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• Bond yields. Weaker than expected data & drop in oil has bolstered rate cut bets, pushing long-end bond yields lower once again.
• Shaky sentiment. Negative sentiment gave the USD a bit of a boost. After clawing back ground earlier on, the AUD is back down where it was 24hrs ago.
• AU GDP. Economic momentum has stepped down. While the growth outlook supports the case for no more hikes, RBA cuts could still be some time away.

Global bonds have continued to power ahead. Weaker than expected data and an oil price slump has eased inflation worries, bolstered rate cut expectations, and pushed long-end bond yields lower. In Europe, the UK 10yr rate fell another 8bps (now ~3.94%), with the German 10yr 5bps lower (now 2.19%) and the US equivalent falling 6bps. At ~4.11% the US 10yr is at a 3-month low, ~90bps below its October peak. Markets are discounting the start of the US Fed easing cycle from May, while the ECB is projected to kick things off in April. The Bank of England is priced to deliver its first rate cut in June. Despite the Bank of Canada flagging that it “is still concerned” about inflation and “remains prepared to raise the policy rate further if needed” markets think a steady stream of rate reductions could flow from April.

Equities were mixed. In contrast to the positive day in Europe (EuroStoxx50 +0.7%) US markets slipped late in the session (S&P500 -0.4%). This helped generate intra-day support for the USD, with the EUR (now ~$1.0762) and GBP (now ~$1.2556) losing ground as risk sentiment soured. USD/JPY consolidated, while USD/SGD edged a touch higher (now ~1.3420). After it had staged a bit of a recovery earlier on, the backdrop pushed the AUD down towards yesterday’s lows (now ~$0.6550).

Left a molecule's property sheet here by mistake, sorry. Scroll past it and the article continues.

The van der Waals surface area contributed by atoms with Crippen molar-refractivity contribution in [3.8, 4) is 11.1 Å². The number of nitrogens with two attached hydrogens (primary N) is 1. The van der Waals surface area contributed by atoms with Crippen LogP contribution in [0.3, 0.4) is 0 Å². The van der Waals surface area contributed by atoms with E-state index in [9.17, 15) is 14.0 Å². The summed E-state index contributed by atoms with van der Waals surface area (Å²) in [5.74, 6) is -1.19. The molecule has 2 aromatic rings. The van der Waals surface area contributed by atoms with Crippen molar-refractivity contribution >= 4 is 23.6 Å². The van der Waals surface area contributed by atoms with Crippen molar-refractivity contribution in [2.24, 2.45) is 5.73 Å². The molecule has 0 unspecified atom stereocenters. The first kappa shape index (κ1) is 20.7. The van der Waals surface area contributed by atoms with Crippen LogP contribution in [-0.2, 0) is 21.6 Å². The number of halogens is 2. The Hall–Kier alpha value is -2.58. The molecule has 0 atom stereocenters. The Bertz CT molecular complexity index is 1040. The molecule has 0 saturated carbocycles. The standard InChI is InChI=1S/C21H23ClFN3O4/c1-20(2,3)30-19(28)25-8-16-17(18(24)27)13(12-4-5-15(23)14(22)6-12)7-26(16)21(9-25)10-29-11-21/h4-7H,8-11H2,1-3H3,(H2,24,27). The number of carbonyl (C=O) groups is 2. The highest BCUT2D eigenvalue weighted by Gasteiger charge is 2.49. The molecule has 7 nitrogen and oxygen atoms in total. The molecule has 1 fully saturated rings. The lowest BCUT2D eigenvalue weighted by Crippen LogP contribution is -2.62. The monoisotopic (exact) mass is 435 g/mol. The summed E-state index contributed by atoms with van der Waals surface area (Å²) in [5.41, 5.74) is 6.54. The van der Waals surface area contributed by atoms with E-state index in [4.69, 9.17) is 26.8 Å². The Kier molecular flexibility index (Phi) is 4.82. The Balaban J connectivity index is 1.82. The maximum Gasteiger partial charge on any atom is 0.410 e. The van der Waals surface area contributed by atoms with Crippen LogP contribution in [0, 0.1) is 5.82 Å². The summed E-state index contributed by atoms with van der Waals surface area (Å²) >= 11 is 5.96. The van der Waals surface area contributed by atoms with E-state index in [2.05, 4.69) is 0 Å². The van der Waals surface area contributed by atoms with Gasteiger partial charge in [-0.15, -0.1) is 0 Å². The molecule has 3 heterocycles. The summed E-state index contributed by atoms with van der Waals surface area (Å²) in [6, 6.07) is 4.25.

Data wise, German factory orders (a forward-looking indicator for global industrial activity) declined by 3.7% in October, Eurozone retail sales undershot forecasts by rising just 0.1%, and US ADP employment was weaker than predicted. According to ADP US companies scaled back their hiring in November with only 103,000 jobs added. Notably, service-providing sectors, which underpinned the robust employment during the economic recovery cut jobs for the first time since early-2021. The unfolding growth slowdown coupled with doubts OPEC+ will be able to stick to the agreed curb in production saw WTI crude shed another 4.2%. At US$69.30/brl WTI is ~27% below its September highs and where it was trading in July. The oil price tumble over the past few months should be a mechanical drag on headline inflation over coming months. But as our chart shows, further falls may be hard to come by. Prices are back tracking broadly inline with our ‘fair value’ estimate, with the prior risk premium unwinding.

Trade figures out of China are released today (no set time), and they should give another read on the pulse of the global economy. Expectations are centered on some improvement, which if realised, we think could support fragile risk sentiment. Beyond that, US labour market trends will continue to be watched. US jobless claims are due tonight (12:30am AEDT) with non-farm payrolls rounding out the week (Sat 12:30am AEDT). We believe more signs US labour conditions are cooling (but not falling off a cliff) may see the USD give up recently recouped ground.